Session #22: 75 Years Demonizing Alcohol

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This is our 22nd Session a.k.a. Beer Blogging Friday and today’s topic is quite relevant for the day, as this is the 75th anniversary of the repeal of the 21st Amendment to the U.S. Constitution ending thirteen years of our national prohibition. Our host today, naturally, is the 21st Amendment Blog, written by Shaun O’Sullivan and Nico Freccia, co-founders of the 21st Amendment Brewery & Restaurant in San Francisco, California. Here’s how they put their approach to this month’s topic:

In 1920, there were thousands of breweries across America making unique, hand-crafted beer. The passage of Prohibition wiped out this great culture. On December 5, 1933, the states ratified the 21st Amendment, repealing the 18th Amendment, thus ending 13 years of Prohibition in America. At the 21st Amendment Brewery, the repeal of Prohibition means we can celebrate the right to brew beer, the freedom to be innovative, and the obligation to have fun.

What does the repeal of Prohibition mean to you? How will you celebrate your right to drink beer?

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I confess I’ve been struggling mightily for something to write about Prohibition, as I feel like I’ve written about it so much lately that there’s really not much left to say. But then my friend and colleague, historian and author Maureen Ogle sent me a link to an Op-Ed piece she did for U.S. News & World Report. Her unique and fresh take on the ramifications of Prohibition’s end was a revelation for me. It was like getting in the bathtub of cheap hooch with Archimedes himself. It was a real “Eureka,” “a-ha moment” and “epiphany” all rolled into one. The wheels started turning. Maybe there’s another way to look at this.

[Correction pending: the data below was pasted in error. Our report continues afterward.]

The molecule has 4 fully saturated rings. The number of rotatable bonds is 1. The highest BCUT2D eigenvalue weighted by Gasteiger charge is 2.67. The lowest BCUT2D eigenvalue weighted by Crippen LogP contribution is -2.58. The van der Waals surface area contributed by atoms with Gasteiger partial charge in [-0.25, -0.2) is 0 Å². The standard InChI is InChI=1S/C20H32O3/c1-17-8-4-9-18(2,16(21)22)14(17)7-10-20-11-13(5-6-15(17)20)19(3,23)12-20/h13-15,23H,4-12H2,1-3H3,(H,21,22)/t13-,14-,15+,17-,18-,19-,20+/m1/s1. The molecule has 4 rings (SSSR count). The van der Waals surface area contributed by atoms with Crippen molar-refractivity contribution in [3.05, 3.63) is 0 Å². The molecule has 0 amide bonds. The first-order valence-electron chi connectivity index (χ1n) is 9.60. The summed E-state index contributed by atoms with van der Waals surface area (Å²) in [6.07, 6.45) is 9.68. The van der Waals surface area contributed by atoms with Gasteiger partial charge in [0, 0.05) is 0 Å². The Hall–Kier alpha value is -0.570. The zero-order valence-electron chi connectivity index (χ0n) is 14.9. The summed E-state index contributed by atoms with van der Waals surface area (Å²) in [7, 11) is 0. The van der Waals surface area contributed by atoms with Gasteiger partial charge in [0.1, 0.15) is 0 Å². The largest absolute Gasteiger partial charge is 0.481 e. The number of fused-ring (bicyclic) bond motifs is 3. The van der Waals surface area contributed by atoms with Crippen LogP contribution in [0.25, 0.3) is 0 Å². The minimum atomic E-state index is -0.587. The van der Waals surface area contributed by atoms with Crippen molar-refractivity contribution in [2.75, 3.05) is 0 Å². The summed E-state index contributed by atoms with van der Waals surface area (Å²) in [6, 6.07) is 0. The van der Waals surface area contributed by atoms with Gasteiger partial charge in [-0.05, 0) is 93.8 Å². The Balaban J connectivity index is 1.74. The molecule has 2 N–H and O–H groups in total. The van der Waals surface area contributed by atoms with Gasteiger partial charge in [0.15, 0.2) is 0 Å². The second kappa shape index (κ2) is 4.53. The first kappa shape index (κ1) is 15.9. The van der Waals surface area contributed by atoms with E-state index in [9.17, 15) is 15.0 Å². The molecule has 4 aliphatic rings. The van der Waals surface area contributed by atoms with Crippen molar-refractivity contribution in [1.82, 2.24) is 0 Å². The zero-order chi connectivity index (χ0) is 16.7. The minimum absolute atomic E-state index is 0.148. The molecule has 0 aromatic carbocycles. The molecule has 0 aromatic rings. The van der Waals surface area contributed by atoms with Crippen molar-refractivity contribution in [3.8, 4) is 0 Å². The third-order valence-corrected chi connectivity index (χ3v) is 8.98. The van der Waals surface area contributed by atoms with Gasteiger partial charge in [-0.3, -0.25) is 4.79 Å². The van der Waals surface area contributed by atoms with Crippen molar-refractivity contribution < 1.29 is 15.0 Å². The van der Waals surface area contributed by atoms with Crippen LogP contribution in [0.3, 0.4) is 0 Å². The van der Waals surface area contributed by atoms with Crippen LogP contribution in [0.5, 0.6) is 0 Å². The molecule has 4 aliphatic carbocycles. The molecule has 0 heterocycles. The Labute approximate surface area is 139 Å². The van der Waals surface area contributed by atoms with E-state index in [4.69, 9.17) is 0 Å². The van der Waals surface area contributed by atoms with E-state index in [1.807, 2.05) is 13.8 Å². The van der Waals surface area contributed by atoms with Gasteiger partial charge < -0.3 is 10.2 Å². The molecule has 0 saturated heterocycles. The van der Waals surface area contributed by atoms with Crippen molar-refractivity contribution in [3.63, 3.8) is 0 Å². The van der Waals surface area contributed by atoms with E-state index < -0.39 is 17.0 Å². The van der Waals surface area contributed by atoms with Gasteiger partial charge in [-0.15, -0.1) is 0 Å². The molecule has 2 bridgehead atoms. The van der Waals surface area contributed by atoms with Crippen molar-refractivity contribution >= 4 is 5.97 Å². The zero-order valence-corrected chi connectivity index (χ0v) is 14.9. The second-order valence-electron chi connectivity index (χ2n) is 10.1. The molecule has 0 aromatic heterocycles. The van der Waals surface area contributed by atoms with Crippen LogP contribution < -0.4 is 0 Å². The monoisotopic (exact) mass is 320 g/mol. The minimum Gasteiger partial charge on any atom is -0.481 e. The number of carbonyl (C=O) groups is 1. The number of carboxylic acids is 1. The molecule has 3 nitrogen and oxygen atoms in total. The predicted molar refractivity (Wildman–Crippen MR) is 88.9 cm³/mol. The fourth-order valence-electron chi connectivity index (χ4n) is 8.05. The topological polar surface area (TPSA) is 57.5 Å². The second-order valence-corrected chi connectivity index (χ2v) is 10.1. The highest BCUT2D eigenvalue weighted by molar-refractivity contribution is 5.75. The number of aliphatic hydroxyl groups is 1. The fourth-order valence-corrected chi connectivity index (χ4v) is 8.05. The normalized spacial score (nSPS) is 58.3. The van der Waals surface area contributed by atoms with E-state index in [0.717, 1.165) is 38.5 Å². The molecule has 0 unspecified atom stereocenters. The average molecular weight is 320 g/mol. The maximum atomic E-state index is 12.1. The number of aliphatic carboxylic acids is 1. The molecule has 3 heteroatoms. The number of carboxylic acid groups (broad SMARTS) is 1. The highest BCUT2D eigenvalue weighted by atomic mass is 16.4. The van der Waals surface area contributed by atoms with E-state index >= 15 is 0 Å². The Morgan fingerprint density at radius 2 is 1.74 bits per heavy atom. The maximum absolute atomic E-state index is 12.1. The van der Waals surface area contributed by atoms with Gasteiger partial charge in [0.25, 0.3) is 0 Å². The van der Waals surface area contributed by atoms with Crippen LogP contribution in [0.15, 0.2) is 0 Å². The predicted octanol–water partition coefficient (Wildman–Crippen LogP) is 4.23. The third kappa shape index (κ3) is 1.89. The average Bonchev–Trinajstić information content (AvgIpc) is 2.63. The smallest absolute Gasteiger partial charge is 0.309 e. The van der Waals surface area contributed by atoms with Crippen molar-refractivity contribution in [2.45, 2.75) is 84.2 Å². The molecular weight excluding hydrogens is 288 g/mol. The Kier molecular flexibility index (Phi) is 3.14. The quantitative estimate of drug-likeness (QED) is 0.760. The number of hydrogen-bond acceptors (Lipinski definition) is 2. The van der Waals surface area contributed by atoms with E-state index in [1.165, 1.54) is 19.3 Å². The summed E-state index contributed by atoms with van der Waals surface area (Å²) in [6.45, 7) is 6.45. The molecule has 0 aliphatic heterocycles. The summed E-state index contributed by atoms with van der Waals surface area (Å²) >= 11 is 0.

Most of us have taken it as a given that the repeal of Prohibition was a victory for the pro-alcohol majority and a denunciation of the anti-alcohol sentiments that had brought it about. But maybe not. Despite its obvious failures on many fronts, it was the depression that really hastened its end. The economy needed a shot in the arm, and legalizing alcohol created jobs, tax revenue and good will. In the end, it was money, not morals that brought down Prohibition.

For just one example of how bad Prohibition was, check out Prohibition and the Rise of Crime, a blog post by J. Michael Jones, a retired police chief.

That’s not to say I won’t be celebrating today. I will. I’ll be in downtown San Francisco later marching in a Repeal Day parade. I’ll be enjoying some legal beer and toasting how good the American beer scene is today. And I won’t be alone, of course. There are numerous celebrations throughout the country today. But I wonder if we’re celebrating the right things? Or celebrating the right way?

The NBWA (National Beer Wholesalers Association) released a press release today extolling the virtues of the three-tier distribution, a system created out of whole cloth as a way to return alcohol to the public arena after passage of the 21st Amendment.

“This anniversary is a great time to recognize the success of the past 75 years of effective, state-based alcohol regulation since the ratification of the 21st Amendment,” said NBWA President Craig Purser. “A ‘one size fits all’ approach to alcohol regulation during Prohibition was a failure. The 21st Amendment allows individual states to regulate alcohol as their citizens see fit.”